... CW: I've seen estimates that the Romneys would have paid from 9 percent to 12.2 percent had they taken the deductions they were allowed. I'm going with the New York Times report by Nicholas Confessore & David Kocieniewski, who write, "Had he claimed all the deductions to which he was entitled in 2011, his effective rate could have dipped to near 10 percent, contradicting his past assurances that he had never paid below 13 percent." The Times report contains a number of other interesting tidbits.
... Daniel Gross of Newsweek: "... the optics on this are still pretty bad. Yes, the Romneys give a lot of money to charity. But somehow a guy who was unemployed for virtually all of 2011 managed to make $13.7 million -- and pay an effective tax rate of less than 14 percent on it. And we're the ones who aren't contributing our fair share?"
Dan Amira of New York magazine lists the highlights of Mitt Romney's physician's report, also released today. This page on the Romney campaign site links to the doctors' reports for Romney & for Paul Ryan.
Steve Benen chronicles Mitt's Mendacity during Week 35.
Paul Krugman: in a Wall Street Journal op-ed, Karl Rove asked Mitt Romney to do the impossible -- show how his 5-point "middle-class tax plan" would actually benefit the middle class. Guess what? It wouldn't.
Shushannah Walshe of ABC News: "Senior citizens at the American Association of Retired Persons, or AARP, boo'ed [Paul Ryan] throughout most of his speech [at their New Orleans gathering], especially when he delivered his signature promise to repeal the president's health care plan, or 'Obamacare." Thanks to contributor James S. for the heads-up on the clip:
... AND Digby also sees Paul Ryan's inner/outer Eddie Haskell. Ryan's Eddie mannerisms & speech inflections are particularly noticeable in his AARP speech. ...
... Here, BTW, are the President's remarks to the AARP, delivered via satellite.
Follow the Money. Dan Eggen of the Washington Post: "The financial tide has turned against Republican presidential candidate Mitt Romney and his key allies, who spent more than they brought in and were outraised by President Obama during the month of August, according to disclosures filed Thursday.... The numbers signal a financial shift away from the Republicans after a summer of Democratic hand-wringing over fundraising. The Obama campaign argues it is likely to be outmatched by conservative super PACs and nonprofit groups, which can raise unlimited funds from wealthy individuals and corporations...."
James Surowiecki of the New Yorker argues that the ground game is more important than TV ad buys. He thinks Obama has a better ground game.
Ron Brownstein of the National Journal: "President Obama has opened a solid lead over Mitt Romney by largely reassembling the 'coalition of the ascendant' that powered the Democrat to his landmark 2008 victory, the latest Allstate/National Journal Heartland Monitor Poll has found. The survey found Obama leading Romney by 50 percent to 43 percent among likely voters, with key groups in the president's coalition such as minorities, young people, and upscale white women providing him support comparable to their levels in 2008."
A "40-year-old white guy who didn't go to college & gets all his news from monitors at gas stations" is not required to have a photo ID to vote in the presidential election:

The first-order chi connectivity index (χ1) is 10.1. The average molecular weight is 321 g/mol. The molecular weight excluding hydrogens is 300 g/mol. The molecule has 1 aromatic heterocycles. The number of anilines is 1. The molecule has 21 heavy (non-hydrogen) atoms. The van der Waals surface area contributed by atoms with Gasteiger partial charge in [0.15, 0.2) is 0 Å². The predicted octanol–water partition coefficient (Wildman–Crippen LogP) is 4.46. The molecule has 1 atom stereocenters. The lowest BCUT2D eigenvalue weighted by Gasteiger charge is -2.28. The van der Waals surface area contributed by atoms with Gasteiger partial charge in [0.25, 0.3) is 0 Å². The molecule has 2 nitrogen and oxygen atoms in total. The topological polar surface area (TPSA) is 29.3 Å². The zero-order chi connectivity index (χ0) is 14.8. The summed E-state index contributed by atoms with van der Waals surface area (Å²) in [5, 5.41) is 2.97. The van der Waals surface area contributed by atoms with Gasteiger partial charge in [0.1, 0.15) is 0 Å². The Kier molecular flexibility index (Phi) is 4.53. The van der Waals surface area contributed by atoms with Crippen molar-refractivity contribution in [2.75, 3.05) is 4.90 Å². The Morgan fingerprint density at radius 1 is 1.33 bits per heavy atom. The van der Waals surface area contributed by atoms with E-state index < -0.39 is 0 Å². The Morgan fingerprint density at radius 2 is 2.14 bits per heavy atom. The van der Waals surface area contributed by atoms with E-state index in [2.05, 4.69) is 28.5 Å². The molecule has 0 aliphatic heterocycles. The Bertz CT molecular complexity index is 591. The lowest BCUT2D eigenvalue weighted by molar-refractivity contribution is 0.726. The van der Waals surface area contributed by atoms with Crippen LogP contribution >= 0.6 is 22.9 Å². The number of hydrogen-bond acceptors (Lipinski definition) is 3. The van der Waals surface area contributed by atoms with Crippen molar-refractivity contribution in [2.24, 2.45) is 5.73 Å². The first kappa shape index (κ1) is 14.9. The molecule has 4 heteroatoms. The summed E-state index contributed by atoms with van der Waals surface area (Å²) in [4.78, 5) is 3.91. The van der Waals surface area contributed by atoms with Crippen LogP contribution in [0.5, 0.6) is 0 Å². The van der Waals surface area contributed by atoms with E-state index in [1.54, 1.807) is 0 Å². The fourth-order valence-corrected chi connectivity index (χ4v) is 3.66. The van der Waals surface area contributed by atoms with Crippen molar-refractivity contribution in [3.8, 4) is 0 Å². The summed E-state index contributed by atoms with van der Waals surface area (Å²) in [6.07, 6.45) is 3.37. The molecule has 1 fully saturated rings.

Confessions of a Ralph Nader Voter. Erik Loomis of Lawyers, Guns & Money on how incredibly stupid it is to vote for vanity candidates like Nader. The best idea for progressives is to follow the lead of conservatives, who learned that the presidency isn't the be-all to end-all & worked to gain power at the local level.
Andrew Taylor of the AP: "The most partisan, least productive Congress in memory has skipped out of Washington so lawmakers can make their case for voters to re-elect them. The Senate closed the Capitol not long after sending President Barak [sic.] Obama a spending bill that will make sure the government won't shut down Oct. 1, the start of the new budget year. The measure passed early Saturday by a 62-30 vote."
Peter Applebome of the New York Times: the Connecticut Senate race " between Linda E. McMahon and Representative Christopher S. Murphy, has become a high-stakes and high-dollar brawl increasingly focused not on policy issues but on personal ones, with both candidates fending off embarrassing lines of inquiry."
New York Times: "Commanders of the Free Syrian Army, the main umbrella group for fighters opposing President Bashar al-Assad, said Saturday that they had moved their headquarters from Turkey into 'liberated areas' inside Syria, in what they portrayed as a major step forward in their efforts to aid, coordinate and control disparate groups of rebels."
Al Jazeera: "Up to four people have died and dozens of others injured after demonstrators in Benghazi stormed the compounds of militias based in the eastern Libyan city. Protesters seized the headquarters of the Ansar al-Sharia militia and evicted its fighters from its military bases in the city on Friday night. The confrontation appeared to be part of a co-ordinated sweep of militia headquarters buildings by police, government troops and activists following a mass public demonstration against armed groups earlier in the day." ...
... AP: "The heavily armed extremists who laid siege to the U.S. Consulate in Libya used military-style tactics that may have steered Americans toward a waiting ambush, U.S. officials said Friday as they pieced together details about how the compound was overrun."
Reuters: "Thirteen employees of the U.S. Secret Service were entangled in a prostitution scandal in Colombia earlier this year but their actions did not compromise the safety of the president, a Department of Homeland Security investigation found."